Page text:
|Chapter 1: Introduction|
The outlook of a school of thought on society and history and the opinion that it forms about these two, plays a decisive role in the ideology of that school. Hence it is essential to find out how Islam looks at society and history in the perspective of its conception of the world. It is evident that Islam is neither a school of sociology nor a philosophy of history. In its revealed Book no social or historical problem has been dealt with in the language of these two sciences.
The Holy Qur'an also has not used the usual terminology of the relevant sciences while dwelling on any moral, juristic or philosophical subject. None the less, Islamic view on a large number of questions pertaining to these sciences can be derived and deduced from the verses of the Holy Qur'an.
Islamic thinking in respect of society and history, being of special importance, it deserves an elaborate study and investigation. Like many other teachings of Islam, its views on these subjects are also a sign of the depth and profoundness, of its precepts and doctrines. For the sake of brevity we propose to deal with Islamic thinking about society and about history together in one chapter and confine our discussion to only those questions which in our opinion are essential for the identification of Islamic ideology.
We shall begin with society and then take up history. In this respect the relevant questions are as under:
i. What is society?
ii. Is man a social being by nature?
iii. Is the individual that is basic and society only a drawn idea, or the other way round? Or is there a third alternative?
iv. What is the relationship between society and tradition?
v. Has the individual a free choice of action in the face of society and social environment?
vi. What are the basic divisions of society?
vii. Are all human societies on the whole of one and the same nature and essence, the dissimilarities existing between them being like those existing between the individuals belonging to one species? Or have they divergent natures varying according to their rational differences, temporal and spatial conditions and cultural levels? If so, naturally the various societies shall have various sociologies and in that case each of them can have its own peculiar ideology.
We know that all human beings in spite of their regional, racial and historical differences from physical point of view belong to one species, and that is why the same medical and physiological laws apply to all of them. Now the question is whether they form one species from social point of view also and consequently are governed by one moral and social system? Can one ideology be applicable to all mankind or should each society have a special ideology conforming to its special regional, cultural, historical and sociological conditions?
viii. Are human societies which have been from the dawn of history to the present time scattered, independent of each other and subject to multiplicity and divergence of at least individual nature, advancing towards unity and uniformity? Is the future of humanity unity of society, uniformity of culture and the disappearance of contradictions and conflicts? Or is humanity doomed to remain culturally and ideologically diverse and divergent?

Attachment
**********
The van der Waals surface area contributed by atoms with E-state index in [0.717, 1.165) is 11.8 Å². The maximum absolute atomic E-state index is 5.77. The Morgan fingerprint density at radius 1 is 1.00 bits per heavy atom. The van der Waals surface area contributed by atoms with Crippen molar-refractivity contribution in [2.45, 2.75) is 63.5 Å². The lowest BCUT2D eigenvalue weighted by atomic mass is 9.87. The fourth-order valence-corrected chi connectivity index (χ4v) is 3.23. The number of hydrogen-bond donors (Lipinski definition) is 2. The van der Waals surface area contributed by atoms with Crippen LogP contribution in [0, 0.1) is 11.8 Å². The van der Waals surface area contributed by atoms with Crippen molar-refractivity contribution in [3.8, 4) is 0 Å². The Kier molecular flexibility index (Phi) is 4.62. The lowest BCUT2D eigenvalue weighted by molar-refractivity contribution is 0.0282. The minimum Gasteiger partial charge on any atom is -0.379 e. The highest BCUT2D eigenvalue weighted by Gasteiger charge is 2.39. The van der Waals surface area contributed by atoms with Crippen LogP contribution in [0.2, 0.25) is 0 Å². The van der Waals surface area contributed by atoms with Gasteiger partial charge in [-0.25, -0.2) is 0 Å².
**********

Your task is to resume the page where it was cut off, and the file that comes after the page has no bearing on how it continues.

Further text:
These are some of the questions about which, from our point of view, it is necessary that the Islamic point of view should be made clear. We propose to discuss these questions one by one briefly.
What is Society?
A group of human beings linked together by certain common systems, traditions, conventions and laws and leading a collective life, forms a society. A collective life does not mean that a group of men should necessarily be living side by side in a particular region and should be utilizing the same climate and consuming the same kind of foodstuffs. The trees of a garden live side by side, utilize the same climate and consume the same type of nourishment. Similarly the herd of deer grazes together and moves together. But neither the deer of one herd nor the trees lead a collective life nor do they, form a society.
Human life is social in the sense that it has a 'social nature'. Human needs, achievements, enjoyments and activities all have a social nature, for they all are closely linked with certain customs, usages and systems of division of work, division of gains and division of the fulfillment of needs.
There are certain dominating thoughts, ideas and habits which keep a particular group of people united. In other words a society is a collection of people who are compelled by certain pressing needs and influenced by certain beliefs, ideas and ambitions, to be amalgamated together and lead a common life.
Common social needs and the special relations of human life so unite people that they become like passengers travelling together in one automobile, in one aeroplane or aboard one boat heading towards a particular destination where either they all reach or none of them reaches. On their way if they face any danger they face it together and have a common destiny.
The Holy Prophet while describing the philosophy behind exhortation to what is good and restraining from what is evil has used a beautiful similitude. He has said:
"A group of people embarked a boat which sailed and cleaved the bosom of the sea. Every passenger was sitting in his own place. One of the passengers on the plea that the place where he was sitting exclusively belonged to him, began to make a hole at his place. If other passengers immediately caught hold of his hand and restrained him from making a hole, they would not only save themselves but would save him also." Is Man Social By Nature?